Interested in using Chameleon for education? Illinois Institute of Technology’s TA and PhD candidate Melanie Cornelius and Dr. Zhiling Lan use Chameleon for undergraduate and graduate students in their Intro to Parallel Programming and Parallel and Distributed Processing classes. Learn all about how the course is structured, incorporating Chameleon into assignments, and tips for using Chameleon for education.
Other resources the Chameleon team has created for those interested in using Chameleon for educational purposes or just beginning to explore Chameleon can be found here:
A blog post to help you or your students get started using Chameleon: how to launch artifacts on Trovi (perfect for classes!), where to find pre-packaged experiments by the Chameleon team on basic topics - orchestration, machine learning, setting up Chameleon resources, networking - and ~5 min YouTube videos for select packaged experiments.
An older blog post with similar information as the previous link, enumerating each of the pre-packaged experiments and getting started tutorials available on Trovi.
An Introduction to Chameleon YouTube video: For students just learning how to use Chameleon, this video walks through making a reservation, setting up keys and logging in.
On the classes using Chameleon:
We’re using Chameleon for an Intro to Parallel Programming course (graduate and undergraduate students) and the CS546 Parallel and Distributing Processing class (graduate students) at the Illinois Institute of Technology.
Prior to taking the CS546 course, students have some familiarity with programming in C/C++, linux tools and the development environment and basic concepts of computer architecture. Students design and code a CUDA-C/C++ version of a matrix normalization algorithm. The sequential version of this code is provided, and students must use CUDA-C/C++ to complete the program, then compare results between their parallelized version and the provided sequential code.
Additionally, students complete a term project along similar lines. Here, students implement 2D matrix convolution using MPI send/recv, MPI collectives, and task/data parallelism. The point here is to compare parallelization techniques and communication strategies - with the hope that this will give students a practical understanding of the tradeoffs with each.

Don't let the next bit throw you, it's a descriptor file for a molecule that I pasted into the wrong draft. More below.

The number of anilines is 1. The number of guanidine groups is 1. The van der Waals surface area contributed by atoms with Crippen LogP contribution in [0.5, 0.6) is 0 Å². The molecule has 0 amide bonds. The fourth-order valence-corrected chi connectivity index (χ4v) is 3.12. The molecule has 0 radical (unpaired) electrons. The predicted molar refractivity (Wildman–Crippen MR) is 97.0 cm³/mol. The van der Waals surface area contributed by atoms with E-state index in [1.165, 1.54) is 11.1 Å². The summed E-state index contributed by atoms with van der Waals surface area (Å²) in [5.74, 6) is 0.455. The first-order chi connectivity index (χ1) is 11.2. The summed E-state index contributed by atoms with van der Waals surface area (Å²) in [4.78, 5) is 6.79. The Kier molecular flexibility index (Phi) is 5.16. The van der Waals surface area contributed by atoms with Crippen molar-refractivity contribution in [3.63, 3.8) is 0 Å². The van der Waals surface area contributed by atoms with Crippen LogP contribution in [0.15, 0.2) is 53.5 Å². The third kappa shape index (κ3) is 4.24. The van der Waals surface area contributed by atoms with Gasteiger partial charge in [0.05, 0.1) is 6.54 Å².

In both the assignment and project, students use Chameleon resources to run their tests (so the graders can compare results directly).
On how long Chameleon has been used:
We use Chameleon for the two classes mentioned above and have used it for 3 semesters now.
On recommendations for professors using Chameleon to teach a class:
There are a couple of things, some maybe sound negative but aren’t intended so - they’re just good to keep in mind when using this for teaching:
If your students need a specific resource (like a GPU) there will be resource contention, especially if students procrastinate, consider encouraging students to plan in advance or creating a schedule for student time on the machines.
Consider a pre-assignment that just has students make a reservation and log in, this can present several hurdles for students who have never used remote machines or schedulers before.
Consider walking through making a reservation, setting up keys, and logging in while in class, or doing so in a recording. Chameleon offers various videos on the Chameleon YouTube channel which students can follow to get started.
Link students to the extensive Chameleon docs, they can be hard to reach from the Chameleon website.
Make known the differences between the different kinds of allocations with Chameleon (bare metal, virtual machines, etc) if they exist.
On testbed needs for class instruction: